WINTHROP — Winthrop Public Schools are requiring the COVID-19 vaccine for substitute teachers as well as any volunteers. That decision led to a larger discussion about what a federal mandate might mean for full-time staff.
At Wednesday night’s School Committee meeting, Winthrop Superintendent James Hodgkin said the decision came as a way to keep students safe, especially as COVID-19 cases are still rising in Maine at a rapid rate.
In his letter to the school board, he called the decision a “mixed issue” because the school district is still short on substitute teachers, but said it ultimately makes “no sense” to allow substitute teachers into the building if they are not vaccinated.
“We hope by getting some vaccinated volunteers to work in the building, it provides some relief to staff and provides coverages,” Hodgkin said at Wednesday night’s meeting. Currently, only the Winthrop Grade School has volunteers.
For the grade school specifically, he said it makes sense to have the volunteers back to help with handing out breakfast, in addition to helping with reading to the younger students. One administrator in the audience noted that some parents, specifically mothers with medical backgrounds, have aided with pool testing and in the health office when one of the nurses was out. With pool testing, two mothers have come in on a weekly basis to help conduct tests.
Winthrop Grade School Nurse Melissa Brewer said 25 staff members have enrolled in pool testing and, for the most part, are already vaccinated staff members. As for students, she said 80% to 90% of the grade school has enrolled in pool testing.
Hodgkin said the Winthrop Public Schools’ staff have a vaccination rate of 86%, which is mandated to be reported by school districts by the Department of Health and Human Services. The number Hodgkin gave is lower than the amount DHHS reported as of Thursday morning, which was 93.3%.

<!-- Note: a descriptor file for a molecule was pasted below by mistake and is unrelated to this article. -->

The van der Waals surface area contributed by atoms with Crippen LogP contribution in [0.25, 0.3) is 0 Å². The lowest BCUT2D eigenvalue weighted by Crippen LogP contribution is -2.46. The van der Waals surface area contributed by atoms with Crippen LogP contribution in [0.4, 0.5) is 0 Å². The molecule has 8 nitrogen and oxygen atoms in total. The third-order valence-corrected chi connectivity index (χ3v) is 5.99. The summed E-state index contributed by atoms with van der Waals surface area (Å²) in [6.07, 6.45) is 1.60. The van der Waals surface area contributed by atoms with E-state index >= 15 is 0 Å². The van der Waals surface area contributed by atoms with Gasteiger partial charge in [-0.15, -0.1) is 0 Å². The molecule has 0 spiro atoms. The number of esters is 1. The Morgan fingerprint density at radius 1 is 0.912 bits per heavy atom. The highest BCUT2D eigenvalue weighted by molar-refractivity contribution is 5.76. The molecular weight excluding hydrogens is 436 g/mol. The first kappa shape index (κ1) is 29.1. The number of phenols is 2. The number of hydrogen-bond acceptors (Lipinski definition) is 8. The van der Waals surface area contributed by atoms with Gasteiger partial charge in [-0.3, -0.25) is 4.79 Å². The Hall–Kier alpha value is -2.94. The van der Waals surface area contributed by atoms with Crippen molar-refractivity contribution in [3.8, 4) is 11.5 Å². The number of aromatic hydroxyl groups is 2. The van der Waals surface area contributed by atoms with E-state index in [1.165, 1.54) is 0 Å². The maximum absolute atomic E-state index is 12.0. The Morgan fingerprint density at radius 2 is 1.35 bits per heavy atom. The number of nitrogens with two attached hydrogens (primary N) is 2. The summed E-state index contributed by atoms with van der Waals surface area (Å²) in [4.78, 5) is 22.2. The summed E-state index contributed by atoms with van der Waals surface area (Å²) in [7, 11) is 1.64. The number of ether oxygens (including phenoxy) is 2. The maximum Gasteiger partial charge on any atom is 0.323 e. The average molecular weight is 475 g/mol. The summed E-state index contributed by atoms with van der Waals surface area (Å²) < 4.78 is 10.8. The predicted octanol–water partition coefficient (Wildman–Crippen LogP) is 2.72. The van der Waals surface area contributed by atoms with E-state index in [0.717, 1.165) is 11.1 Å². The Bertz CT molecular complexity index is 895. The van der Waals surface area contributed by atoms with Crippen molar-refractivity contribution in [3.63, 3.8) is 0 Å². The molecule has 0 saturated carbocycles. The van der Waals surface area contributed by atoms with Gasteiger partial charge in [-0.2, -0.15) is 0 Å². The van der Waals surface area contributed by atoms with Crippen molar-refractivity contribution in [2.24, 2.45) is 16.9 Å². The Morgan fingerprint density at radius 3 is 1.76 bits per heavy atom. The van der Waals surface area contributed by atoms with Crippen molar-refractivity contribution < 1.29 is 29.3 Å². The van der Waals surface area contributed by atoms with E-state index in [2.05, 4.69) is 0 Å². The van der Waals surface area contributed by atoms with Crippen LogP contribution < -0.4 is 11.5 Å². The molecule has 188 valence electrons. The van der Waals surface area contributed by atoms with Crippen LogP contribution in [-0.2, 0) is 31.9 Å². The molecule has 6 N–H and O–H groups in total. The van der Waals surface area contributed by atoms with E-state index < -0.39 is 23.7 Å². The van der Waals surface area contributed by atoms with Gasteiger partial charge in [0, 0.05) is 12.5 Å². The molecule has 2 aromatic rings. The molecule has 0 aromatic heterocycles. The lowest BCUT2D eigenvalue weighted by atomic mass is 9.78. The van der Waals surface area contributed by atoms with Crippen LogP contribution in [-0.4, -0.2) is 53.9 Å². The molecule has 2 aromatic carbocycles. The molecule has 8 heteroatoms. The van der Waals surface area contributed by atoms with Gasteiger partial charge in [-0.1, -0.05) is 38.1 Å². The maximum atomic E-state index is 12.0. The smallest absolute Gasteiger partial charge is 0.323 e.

The committee also discussed the implications of a vaccination mandate or, for those who choose not to be vaccinated, a COVID-19 testing requirement, as suggested by President Joe Biden during the last few weeks. Committee members talked about it as if they would like it to take place, and Hodgkin said he wanted to have a preliminary conversation with them in advance of any federal regulations being implemented.
“We are trying to cover all of the possibilities,” Hodgkin said.
Committee member Kelley Hooper wondered if getting ahead of the mandate and asking staff to volunteer to pool test, or COVID-19 test, would be ideal if a mandate seems likely.
“My thought is we should start it beforehand, so we can roll it out,” said Hooper. “If we start sooner, they can decide how important it is to them. … If a staff member is going to be upset about this, or mandatory (vaccine or tests), I think we should know sooner than later, so we can find replacements for them who are aware of it.”
During public comment, Winthrop Town Councilor Barbara Alexander encouraged the School Committee to “take leadership roles” in promoting the COVID-19 vaccine for a mandate that “seems likely.” She called for the board to mandate the vaccine for school staff in the same way it is mandated for medical professionals.
“Calling for 100% vaccination with only the narrow medical exemption allowed for the medical community throughout the Winthrop School District and making a statement about expectations is something that can be done,” Alexander said.
She noted the Winthrop High School staff vaccination rate is lower than the middle and grade school, but Hodgkin said it is because there are fewer staff members at the high school. He said there are only four unvaccinated staff members at the high school and more at the other schools, but the statistics do not reflect it because of there being more staff members.
Winthrop High School’s staff vaccination rate is 74.2%, Winthrop Middle School is 93.1% and Winthrop Grade School is at 85.5% per DHHS data Thursday morning.
The committee agreed to be certain before any decision on mandating a vaccine for staff were made, but Hodgkin said any decision would be made in the best interest of safety for staff and students.
“As long as schools have been in place, the number one thing families and communities expect of schools are to keep kids safe,” he said. “We want to keep people in the schools and employees safe as well.”